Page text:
Before the pandemic, America battled another scourge: obesity, and that battle continues. The issue is so detrimental to health, obesity was one of the CDC’s original risk factors for a severe case of COVID-19. This week the agency revised its guidelines to include a whole new category—and it’s also related to extra poundage. “Revisions were made on October 6, 2020 to reflect recent data supporting increased risk of severe illness from the virus that causes COVID-19 among adults with COVID-19,” reports the agency. The new category added: Being overweight. Read on, and to ensure your health and the health of others, don’t miss these Sure Signs You’ve Already Had Coronavirus.
What is the New Warning About COVID Risk?
Those extra pounds you may be carrying don’t just put you at risk for heart disease or bad joints; it may increase your risk of coronavirus. The CDC has added and defined “overweight” as a new risk factor, joining obesity. “Having obesity, defined as a body mass index (BMI) between 30 kg/m2 and <40 kg/m2 or severe obesity (BMI of 40 kg/m2 or above), increases your risk of severe illness from COVID-19,” reports the CDC. “Having overweight, defined as a BMI > 25 kg/m2 but less than 30 kg/m2 might increase your risk of severe illness from COVID-19.”
“Metabolic changes tied to excess weight reduce the immune system’s ability to fight disease, which likely plays a role when it comes to coronavirus outcomes, said Barry Popkin, a nutrition professor at the UNC Gillings School of Global Public Health. Physical factors that sometimes occur with obesity, like reduced lung capacity and sleep apnea, could also be important, he said,” according to Bloomberg. “An August review of 75 studies with data on Covid-19 and BMI co-authored by Popkin found a strong relationship between those who were overweight and obese and the risks of hospitalization and needing ICU treatment. The paper also raised questions about whether vaccines in development for the coronavirus could, like the flu shot, be less effective in those populations.”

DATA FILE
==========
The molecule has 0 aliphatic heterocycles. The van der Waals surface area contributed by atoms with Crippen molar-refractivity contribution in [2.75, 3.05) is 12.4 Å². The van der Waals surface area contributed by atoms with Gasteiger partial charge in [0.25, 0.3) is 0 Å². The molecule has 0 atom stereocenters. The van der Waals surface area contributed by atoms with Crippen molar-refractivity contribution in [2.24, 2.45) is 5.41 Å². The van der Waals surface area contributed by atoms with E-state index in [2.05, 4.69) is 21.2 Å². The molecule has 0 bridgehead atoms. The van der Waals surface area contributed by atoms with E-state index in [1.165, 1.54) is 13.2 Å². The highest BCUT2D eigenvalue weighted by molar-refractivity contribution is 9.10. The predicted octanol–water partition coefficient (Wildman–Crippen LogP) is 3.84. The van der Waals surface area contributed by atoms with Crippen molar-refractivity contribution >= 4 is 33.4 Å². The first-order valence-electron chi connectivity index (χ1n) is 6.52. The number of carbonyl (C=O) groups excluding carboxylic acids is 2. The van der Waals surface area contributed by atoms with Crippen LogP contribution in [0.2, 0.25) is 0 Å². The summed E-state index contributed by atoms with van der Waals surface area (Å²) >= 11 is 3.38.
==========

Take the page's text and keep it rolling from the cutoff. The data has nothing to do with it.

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How Do You Protect Yourself From COVID-19 if You Are Overweight?
The CDC listes a number of “actions to take”:
- Take your prescription medicines for overweight, obesity or severe obesity exactly as prescribed.
- Follow your healthcare provider’s recommendations for nutrition and physical activity, while maintaining social distancing precautions.
- Call your healthcare provider if you have concerns or feel sick.
- If you don’t have a healthcare provider, contact your nearest community health center or health department.
Take those precautions seriously, and wear a face mask, wash your hands, avoid crowds, don’t congregate with people indoors, get your flu shot—and to get through this pandemic at your healthiest, don’t miss these 35 Places You’re Most Likely to Catch COVID.